“Cantor Gaming quickly grew into one of the largest race and sports book operators in the United States.  Unacceptably, this growth came at the expense of compliance with the law, and as a result Cantor Gaming became a place where at least two large-scale illegal bookmakers could launder their ill-gotten proceeds.  The Cantor Gaming senior officer who oversaw the illegal conduct has pleaded guilty for his involvement in this criminal activity.  The non-prosecution agreement recognizes Cantor Gaming’s decision to accept full responsibility, provide complete cooperation, and take remedial measures to enforce best industry practices going forward,” stated U.S. Attorney Capers.  Mr. Capers thanked the investigative agencies for their outstanding commitment and dedication over the course of this investigation.  Mr. Capers also thanked the District Attorney’s Office for Queens County, the Financial Crimes Enforcement Network of the Department of the Treasury, and the Nevada Gaming Control Board, Enforcement Division for their assistance with the investigation. 

“CG Technology’s admissions that it violated federal laws by accepting messenger betting, out-of-state betting, and processing large amounts of monies which were the proceeds of illegal activities, are significant victories for the government,” said U.S. Attorney Bogden. 

“CG Technology, formerly Cantor Gaming, ran its enterprise with total disregard for government regulations and the penalties associated with breaking the law.  As Postal Inspectors and their law enforcement partners continue to prove, greed and eagerness to ‘game’ the system will never be tolerated, and those who choose to ignore the law will be brought to justice,” said USPIS Inspector Bartlett.  

“Cantor Gaming bet on never getting caught but this wager didn’t pay off,” said Chief Weber, IRS Criminal Investigation.  “Financial transactions always leave a money trail and IRS-CI Special Agents relentlessly follow that trail.  This large scale illegal bookmaking investigation uncovered the kind of widespread corruption that is too often associated with criminal enterprises.  Working with our law enforcement partners, we will continue to pursue these types of investigations to keep the books clean for consumers and corporations who are following the law.”

“Illegal sports betting is a multi-million-dollar business often involving other illicit activity.  There is good reason why this activity needs to be regulated and operated according to the law and industry standards.  The ‎illegal conduct forming the basis for this investigation was clearly motivated by greed and deliberate disregard for the rules of the gaming industry.  This settlement should serve as a message to those who try to beat the system,” stated NYPD Commissioner O’Neill.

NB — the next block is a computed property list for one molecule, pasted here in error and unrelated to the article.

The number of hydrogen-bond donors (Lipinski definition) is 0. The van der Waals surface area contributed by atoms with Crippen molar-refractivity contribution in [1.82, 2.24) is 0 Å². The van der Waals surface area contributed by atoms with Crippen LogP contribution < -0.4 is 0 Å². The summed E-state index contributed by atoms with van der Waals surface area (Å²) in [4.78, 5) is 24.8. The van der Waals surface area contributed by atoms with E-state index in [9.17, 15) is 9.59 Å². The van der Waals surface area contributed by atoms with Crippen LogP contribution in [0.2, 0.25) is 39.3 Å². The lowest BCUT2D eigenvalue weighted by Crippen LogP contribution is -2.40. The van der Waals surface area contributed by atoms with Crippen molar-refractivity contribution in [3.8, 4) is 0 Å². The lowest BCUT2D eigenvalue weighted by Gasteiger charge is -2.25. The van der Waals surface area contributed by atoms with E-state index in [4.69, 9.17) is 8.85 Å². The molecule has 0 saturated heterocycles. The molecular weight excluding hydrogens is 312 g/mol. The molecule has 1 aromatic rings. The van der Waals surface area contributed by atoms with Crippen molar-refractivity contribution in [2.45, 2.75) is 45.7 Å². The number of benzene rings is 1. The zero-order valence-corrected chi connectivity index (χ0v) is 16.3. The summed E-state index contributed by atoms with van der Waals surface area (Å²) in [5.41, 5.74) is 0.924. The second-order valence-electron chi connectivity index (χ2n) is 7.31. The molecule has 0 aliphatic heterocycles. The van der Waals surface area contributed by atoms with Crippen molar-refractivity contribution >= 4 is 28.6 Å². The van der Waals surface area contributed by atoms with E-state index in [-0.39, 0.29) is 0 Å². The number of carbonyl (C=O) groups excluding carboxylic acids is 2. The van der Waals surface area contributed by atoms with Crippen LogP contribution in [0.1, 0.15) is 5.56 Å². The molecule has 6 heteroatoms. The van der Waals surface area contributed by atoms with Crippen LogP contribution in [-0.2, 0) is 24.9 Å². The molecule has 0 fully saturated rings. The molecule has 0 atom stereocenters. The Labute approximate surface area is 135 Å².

Pursuant to the non-prosecution agreement signed today, Cantor Gaming, which is now known as CG Technology, acknowledged and accepted responsibility for aiding and abetting the operation of an illegal gambling business and money laundering from approximately 2009 through 2013.  Cantor Gaming, an affiliate of the financial services company Cantor Fitzgerald, LP, operates race and sports books in the following eight casinos all located in Las Vegas, Nevada: the Venetian, the Palazzo, the M Resort Spa Casino, the Hard Rock Hotel and Casino, the Tropicana, the Cosmopolitan, the Palms Casino Resort, and the Silverton Casino Hotel.

Cantor Gaming’s strategy to grow its business required it to attract and retain bettors who frequently placed large wagers on sporting contests.  To do so, Cantor Gaming offered higher betting limits than other sports books and gave the important bettors preferential treatment, including direct access to Michael Colbert, whose job was to set the lines and odds for the betting contests.  Important bettors interacted with Colbert and his staff rather than the “front of the house” staff that was under the supervision of Cantor Gaming’s chief operating officer, which normally handled interactions with bettors.  To accommodate some of the important bettors, Colbert and his staff facilitated violations of state and federal laws, including: (a) knowingly accepting and facilitating “messenger betting”[2] in its sports books on repeated occasions; (b) knowingly accepting and facilitating out-of-state betting activity through wire communications; and (c) processing large cash deposits and withdrawals and third-party wire transfers, knowing that the property involved represented the proceeds of some form of illegal activity.  As set forth in the Statement Facts, which is attached to the non-prosecution agreement, two of these important high volume bettors ran illegal bookmaking operations and were able to launder their illegal proceeds through Cantor Gaming wagering accounts.

On or about August 21, 2013, Michael Colbert pleaded guilty in the Eastern District of New York to conspiracy to conduct an illegal gambling business, in violation of Title 18, United States Code, Section 371, and faces a term of imprisonment of up to five years when sentenced. 

In light of CG Technology’s complete acceptance of responsibility for the full breadth of its unlawful conduct, cooperation, and far-reaching remedial measures, the government has agreed not to prosecute CG Technology for its criminal conduct, provided that CG Technology complies for two years with all the terms of the agreement executed today. 

The government’s case is being handled by the Office’s Business and Securities Fraud Section.  Assistant United States Attorneys James P. Loonam and Matthew Amatruda are in charge of the case, with assistance from Assistant United States Attorney Brian Morris of the Office’s Civil Division, which is responsible for the forfeiture of assets, as well as Assistant United States Attorney Nicholas Dickinson of the District of Nevada.